As anyone who has ever attempt to talk their way out of a traffic ticket will tell you, claiming ignorance of a law doesn't preclude one from actually having to follow said law. Even if you didn't know the speed limit on a particular stretch of highway was 55 miles per hour, you're still going to get slapped with a fine if a cop catches you doing 75.
While much of the the United States legal code isn't exactly written in something that the average person would consider "English," the laws are still technically out there and anyone with enough time, motivation and legal training on their hands could theoretically learn about the government's every mandate and prohibition to their heart's content.
However, the availability of the text of U.S. law isn't universal. There are some instances where portions of the law are written and controlled by private entities who often charge a pretty penny, sometimes into the thousands of dollars, just to let people read all of the very specific things that government has required them to do.
The operators of the open government site Public.Resource.org have made it their mission to put as many of these regulations online as possible in an effort to the fight what some see as the privatization of the U.S. legal code. The long-standing government transparency activists accomplished this goal by purchasing access to the documents and then flouting the myriad of warnings they contain about keeping the information contained wherein private.
Unsurprisingly, the publication of this info has not made the cadre of industry groups who hold the copyright to these laws, which pertain to everything from rules about bike helmet safety to guidelines on how to test for lead in drinking water, particularly happy.
A coalition of three such groups--National Fire Protection Association, ASTM International and the American Society of Heating, Refrigerating and Air Conditioning Engineers--filed a lawsuit in federal court earlier this month accusing Public.Resource of "massive copyright infringement."
"The question is about if the organizations that create these codes can claim copyright when they've been incorporated into law," said Mitch Stoltz, a staff attorney at the online rights advocacy group Electronic Frontier Foundation, which has signed on to help Public.Resource.org in the case.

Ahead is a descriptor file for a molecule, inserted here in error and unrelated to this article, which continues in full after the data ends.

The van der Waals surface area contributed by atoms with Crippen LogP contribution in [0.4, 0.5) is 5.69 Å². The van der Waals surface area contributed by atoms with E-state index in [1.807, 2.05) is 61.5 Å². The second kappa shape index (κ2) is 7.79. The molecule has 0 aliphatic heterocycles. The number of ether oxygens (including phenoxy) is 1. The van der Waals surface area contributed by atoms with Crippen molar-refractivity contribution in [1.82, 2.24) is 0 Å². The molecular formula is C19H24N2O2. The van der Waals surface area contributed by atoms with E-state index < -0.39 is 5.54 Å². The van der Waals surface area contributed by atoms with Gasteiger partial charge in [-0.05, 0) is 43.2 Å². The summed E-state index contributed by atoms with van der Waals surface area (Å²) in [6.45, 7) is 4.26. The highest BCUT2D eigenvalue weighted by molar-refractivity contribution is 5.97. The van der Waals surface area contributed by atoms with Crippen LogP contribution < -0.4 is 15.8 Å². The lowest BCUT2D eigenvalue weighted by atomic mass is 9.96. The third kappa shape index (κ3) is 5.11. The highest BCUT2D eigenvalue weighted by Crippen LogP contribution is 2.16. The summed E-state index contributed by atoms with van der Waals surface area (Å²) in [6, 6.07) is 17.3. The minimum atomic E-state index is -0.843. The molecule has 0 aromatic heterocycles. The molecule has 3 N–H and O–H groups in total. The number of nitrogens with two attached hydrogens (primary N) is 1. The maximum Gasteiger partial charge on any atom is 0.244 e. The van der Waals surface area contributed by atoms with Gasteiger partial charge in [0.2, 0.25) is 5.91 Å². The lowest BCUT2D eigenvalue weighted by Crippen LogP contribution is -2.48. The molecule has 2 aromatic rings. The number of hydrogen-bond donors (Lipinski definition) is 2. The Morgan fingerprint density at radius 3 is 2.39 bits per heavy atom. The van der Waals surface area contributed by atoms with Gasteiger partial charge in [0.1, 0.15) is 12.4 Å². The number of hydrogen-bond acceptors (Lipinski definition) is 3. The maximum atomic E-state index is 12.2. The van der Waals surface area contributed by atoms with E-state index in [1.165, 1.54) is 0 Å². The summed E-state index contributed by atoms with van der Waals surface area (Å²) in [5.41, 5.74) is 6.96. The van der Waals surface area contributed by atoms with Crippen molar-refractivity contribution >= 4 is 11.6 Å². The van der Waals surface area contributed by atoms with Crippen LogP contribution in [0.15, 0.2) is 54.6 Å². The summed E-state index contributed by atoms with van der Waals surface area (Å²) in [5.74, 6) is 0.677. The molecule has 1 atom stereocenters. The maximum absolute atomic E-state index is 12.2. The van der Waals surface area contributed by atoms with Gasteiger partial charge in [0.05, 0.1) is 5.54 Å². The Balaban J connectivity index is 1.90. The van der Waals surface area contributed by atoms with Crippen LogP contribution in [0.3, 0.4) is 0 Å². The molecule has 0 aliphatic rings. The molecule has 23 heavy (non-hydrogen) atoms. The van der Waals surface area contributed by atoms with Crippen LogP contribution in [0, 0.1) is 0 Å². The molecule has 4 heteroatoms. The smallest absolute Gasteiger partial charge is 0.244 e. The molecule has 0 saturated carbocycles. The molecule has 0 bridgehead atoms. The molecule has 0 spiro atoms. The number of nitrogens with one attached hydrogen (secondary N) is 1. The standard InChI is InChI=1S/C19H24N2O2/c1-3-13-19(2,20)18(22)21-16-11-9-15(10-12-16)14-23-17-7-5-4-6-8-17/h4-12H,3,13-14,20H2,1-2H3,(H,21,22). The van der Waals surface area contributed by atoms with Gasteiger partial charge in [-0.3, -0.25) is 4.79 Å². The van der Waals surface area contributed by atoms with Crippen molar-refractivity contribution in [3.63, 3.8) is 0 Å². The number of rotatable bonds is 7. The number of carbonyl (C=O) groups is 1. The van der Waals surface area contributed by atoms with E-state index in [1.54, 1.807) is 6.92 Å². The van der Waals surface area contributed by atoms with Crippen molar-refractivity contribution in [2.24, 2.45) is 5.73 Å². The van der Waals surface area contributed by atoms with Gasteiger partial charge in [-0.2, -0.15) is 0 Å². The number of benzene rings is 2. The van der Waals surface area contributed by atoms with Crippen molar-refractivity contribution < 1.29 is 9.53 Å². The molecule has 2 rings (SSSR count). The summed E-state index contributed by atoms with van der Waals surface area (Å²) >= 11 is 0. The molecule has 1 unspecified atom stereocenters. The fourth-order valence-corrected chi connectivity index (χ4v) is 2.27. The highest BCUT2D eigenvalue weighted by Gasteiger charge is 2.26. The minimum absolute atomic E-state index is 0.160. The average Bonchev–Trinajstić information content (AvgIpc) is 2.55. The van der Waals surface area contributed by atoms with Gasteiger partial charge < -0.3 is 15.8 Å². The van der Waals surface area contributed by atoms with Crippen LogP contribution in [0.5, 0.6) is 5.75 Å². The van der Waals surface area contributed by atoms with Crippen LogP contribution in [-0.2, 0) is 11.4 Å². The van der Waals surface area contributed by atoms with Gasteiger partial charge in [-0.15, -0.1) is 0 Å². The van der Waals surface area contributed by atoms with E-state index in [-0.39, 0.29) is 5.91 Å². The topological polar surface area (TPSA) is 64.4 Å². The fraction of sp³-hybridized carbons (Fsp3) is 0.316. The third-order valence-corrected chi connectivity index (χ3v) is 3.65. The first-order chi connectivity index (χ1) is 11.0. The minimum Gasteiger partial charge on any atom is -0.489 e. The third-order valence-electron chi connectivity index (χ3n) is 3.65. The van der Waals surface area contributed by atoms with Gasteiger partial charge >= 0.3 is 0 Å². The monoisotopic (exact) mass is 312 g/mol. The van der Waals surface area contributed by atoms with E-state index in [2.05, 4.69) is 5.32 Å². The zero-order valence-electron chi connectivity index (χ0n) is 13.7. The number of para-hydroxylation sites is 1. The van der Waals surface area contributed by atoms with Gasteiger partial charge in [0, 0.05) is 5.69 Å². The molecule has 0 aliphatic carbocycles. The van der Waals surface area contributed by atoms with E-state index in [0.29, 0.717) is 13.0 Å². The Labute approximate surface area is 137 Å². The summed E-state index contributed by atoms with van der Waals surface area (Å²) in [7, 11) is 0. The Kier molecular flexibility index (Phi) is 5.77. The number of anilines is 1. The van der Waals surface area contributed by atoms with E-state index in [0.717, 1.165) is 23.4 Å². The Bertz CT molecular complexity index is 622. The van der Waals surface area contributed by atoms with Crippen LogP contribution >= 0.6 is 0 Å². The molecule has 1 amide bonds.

Stoltz, who noted that violating some of these codes can result in serious civil or criminal repercussions, argued that there is court precedent stretching back nearly a century holding that when something is incorporated into the law of the land it immediately becomes part of the public record.
Public.Resource.org was handed a major victory earlier this year when it prevailed in a battle against the Sheet Metal and Air Conditioning Contractors Association over the group's refusal to make a federally-mandated standard regarding a set of environemental safety regulations publicly available. In July, as a result of a lawsuit filed by the Electronic Frontier Foundation on the nonprofit organization’s behalf, the industry group decided to stop claiming copyright over the law and now they're open to anyone who seeks them—free of charge.
"In today’s technical world, public-safety codes are some of the country's most important laws," wrote the Electronic Frontier Foundation in a press release. "Public access to such codes can be crucial when, for example, there is an industrial accident, a disaster such as Hurricane Katrina, or when a homebuyer simply wishes to independently consider whether her house was built to code standards. Publishing the codes online, in a readily-accessible format, also makes it possible for reporters and other interested citizens to search, excerpt, compare, and copy them."
The people on the other end of the lawsuit, on the other hand, don’t quite see it that way.
Jim Shannon, the president and CEO of the National Fire Protection Association argues that not only are some of the codes free to view online—merely requiring a fee for downloadable or hard copies—but that charging for access is precisely what allows organizations like his to be able to fund the in-depth research that goes into the laws’ creation.
“The system we have in place in the U.S. is a good one,” he insisted, noting that his company employs hundreds of technicians to do things like update the standards for electrical systems used in buildings around the globe on an annual basis. “If you choke off the revenue that feeds the system, safety is going to suffer.”
The lawsuit is currently ongoing.
Photo via Umjanedoan/Flickr